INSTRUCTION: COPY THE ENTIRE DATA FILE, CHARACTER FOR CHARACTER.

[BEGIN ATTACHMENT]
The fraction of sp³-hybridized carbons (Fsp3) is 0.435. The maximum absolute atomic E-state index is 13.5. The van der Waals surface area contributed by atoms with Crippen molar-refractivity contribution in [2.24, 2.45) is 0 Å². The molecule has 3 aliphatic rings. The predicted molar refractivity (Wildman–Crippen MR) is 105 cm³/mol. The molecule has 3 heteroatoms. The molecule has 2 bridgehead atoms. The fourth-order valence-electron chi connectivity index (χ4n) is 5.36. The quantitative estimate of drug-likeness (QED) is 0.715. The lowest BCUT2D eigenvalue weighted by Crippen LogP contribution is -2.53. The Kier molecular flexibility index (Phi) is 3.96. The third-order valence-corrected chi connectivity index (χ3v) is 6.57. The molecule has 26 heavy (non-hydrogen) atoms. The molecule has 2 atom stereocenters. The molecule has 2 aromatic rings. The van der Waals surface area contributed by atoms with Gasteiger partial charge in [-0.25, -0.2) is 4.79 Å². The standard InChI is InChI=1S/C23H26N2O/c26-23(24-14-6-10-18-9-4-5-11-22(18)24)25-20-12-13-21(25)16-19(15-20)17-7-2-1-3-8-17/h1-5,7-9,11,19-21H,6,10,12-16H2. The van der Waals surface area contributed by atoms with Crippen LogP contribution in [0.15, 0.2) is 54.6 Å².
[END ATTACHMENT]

The fraction of sp³-hybridized carbons (Fsp3) is 0.435. The maximum absolute atomic E-state index is 13.5. The van der Waals surface area contributed by atoms with Crippen molar-refractivity contribution in [2.24, 2.45) is 0 Å². The molecule has 3 aliphatic rings. The predicted molar refractivity (Wildman–Crippen MR) is 105 cm³/mol. The molecule has 3 heteroatoms. The molecule has 2 bridgehead atoms. The fourth-order valence-electron chi connectivity index (χ4n) is 5.36. The quantitative estimate of drug-likeness (QED) is 0.715. The lowest BCUT2D eigenvalue weighted by Crippen LogP contribution is -2.53. The Kier molecular flexibility index (Phi) is 3.96. The third-order valence-corrected chi connectivity index (χ3v) is 6.57. The molecule has 26 heavy (non-hydrogen) atoms. The molecule has 2 atom stereocenters. The molecule has 2 aromatic rings. The van der Waals surface area contributed by atoms with Gasteiger partial charge in [-0.25, -0.2) is 4.79 Å². The standard InChI is InChI=1S/C23H26N2O/c26-23(24-14-6-10-18-9-4-5-11-22(18)24)25-20-12-13-21(25)16-19(15-20)17-7-2-1-3-8-17/h1-5,7-9,11,19-21H,6,10,12-16H2. The van der Waals surface area contributed by atoms with Crippen LogP contribution in [0.15, 0.2) is 54.6 Å².